Walt Whitman

Walt Whitman

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Walt Whitman (May 31, 1819 – March 26, 1892) was an American poet, essayist, and journalist. A humanist, he was a part of the transition between transcendentalism and realism, incorporating both views in his works. Whitman is among the most influential poets in the American canon, often called the father of free verse.
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I celebrate myself, and sing myself,
And what I assume you shall assume,
For every atom belonging to me as good belongs to you.
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O ME
O life
… of the questions of these recurring;
Of the endless trains of the faithless—of cities fill'd with the         foolish;
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How dare one say it
After the cycles, poems, singers, plays,
Vaunted Ionia's,
India's -Homer,
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LF I sing—a simple, separate Person;
Yet utter the word Democratic, the word En-masse
Of Physiology from top to toe I sing;
Not physiognomy alone, nor brain alone, is worthy for the muse—I say         the Form complete is worthier far;
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Come, said my soul,
Such verses for my body let us write, (For we are One),
That should I after death invisibly return,
Or, long, long hence, in other spheres,
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Arm'd year
year of the struggle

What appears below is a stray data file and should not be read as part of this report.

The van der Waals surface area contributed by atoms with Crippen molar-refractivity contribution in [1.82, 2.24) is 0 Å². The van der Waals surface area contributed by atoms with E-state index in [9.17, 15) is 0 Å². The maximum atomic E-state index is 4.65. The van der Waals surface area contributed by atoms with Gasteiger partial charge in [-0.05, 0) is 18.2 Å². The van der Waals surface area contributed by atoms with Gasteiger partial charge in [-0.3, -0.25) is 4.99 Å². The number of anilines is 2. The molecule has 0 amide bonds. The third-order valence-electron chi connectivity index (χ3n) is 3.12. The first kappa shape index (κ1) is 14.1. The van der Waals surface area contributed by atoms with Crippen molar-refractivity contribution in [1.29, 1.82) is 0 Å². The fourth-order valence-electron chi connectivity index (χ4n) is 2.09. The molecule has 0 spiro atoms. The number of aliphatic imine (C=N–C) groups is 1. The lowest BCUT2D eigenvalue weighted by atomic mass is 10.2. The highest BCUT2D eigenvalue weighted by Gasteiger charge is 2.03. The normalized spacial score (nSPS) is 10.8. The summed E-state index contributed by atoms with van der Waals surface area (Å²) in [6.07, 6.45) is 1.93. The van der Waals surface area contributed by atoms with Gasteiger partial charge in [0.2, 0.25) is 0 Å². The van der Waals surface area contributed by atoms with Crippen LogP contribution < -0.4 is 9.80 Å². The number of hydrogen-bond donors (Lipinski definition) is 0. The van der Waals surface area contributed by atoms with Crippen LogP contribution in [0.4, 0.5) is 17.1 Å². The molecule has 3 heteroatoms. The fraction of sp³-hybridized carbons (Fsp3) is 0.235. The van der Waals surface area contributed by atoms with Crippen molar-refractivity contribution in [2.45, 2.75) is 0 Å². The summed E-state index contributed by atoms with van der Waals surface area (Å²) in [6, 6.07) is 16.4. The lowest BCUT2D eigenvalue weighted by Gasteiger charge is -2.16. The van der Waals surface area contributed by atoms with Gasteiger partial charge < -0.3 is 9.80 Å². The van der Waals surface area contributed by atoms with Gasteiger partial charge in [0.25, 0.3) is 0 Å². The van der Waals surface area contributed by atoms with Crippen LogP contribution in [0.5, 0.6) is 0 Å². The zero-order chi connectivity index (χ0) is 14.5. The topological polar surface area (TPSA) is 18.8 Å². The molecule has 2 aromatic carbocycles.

No dainty rhymes or sentimental love verses for you, terrible year
Not you as some pale poetling, seated at a desk, lisping cadenzas         piano;
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I sing the body electric,
The armies of those I love engirth me and I engirth them,
They will not let me off till I go with them, respond to them,
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As I ebb'd with the ocean of life,
As I wended the shores I know,
As I walk'd where the ripples continually wash you Paumanok,
Where they rustle up hoarse and sibilant,
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ME imperturbe, standing at ease in Nature,
Master of all, or mistress of all—aplomb in the midst of irrational things,
Imbued as they—passive, receptive, silent as they,
Finding my occupation, poverty, notoriety, foibles, crimes, le...
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I
IT and look out upon all the sorrows of the world, and upon all oppression and shame;
I hear secret convulsive sobs from young men, at anguish with themselves, remorseful after deeds done;
I see, in low life, the mother misused by...
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ED out of the folds of the woman, man comes unfolded, and is always to come unfolded;
Unfolded only out of the superbest woman of the earth, is to come the superbest man of the earth;
Unfolded out of the friendliest woman, is to come the...
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Out of the cradle endlessly rocking, Out of the mocking-bird's throat, the musical shuttle, Out of the Ninth-month midnight, Over the sterile sands and the fields beyond, where the child leaving his bed wander'd alone, bareheaded, barefoot, Down f...
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Out of the rolling ocean, the crowd, came a drop gently to me,
Whispering,
I love you, before long I die,
I have travel'd a long way, merely to look on you, to touch you,
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When lilacs last in the door-yard bloom’d,
And the great star early droop’d in the western sky in the night,
I mourn’d—and yet shall mourn with ever-returning -returning spring
trinity sure to me you bring;
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UD music of the storm
Blast that careers so free, whistling across the prairies
Strong hum of forest tree-tops
Wind of the mountains
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OR of ended day, floating and filling me
Hour prophetic—hour resuming the past
Inflating my throat—you, divine average
You,
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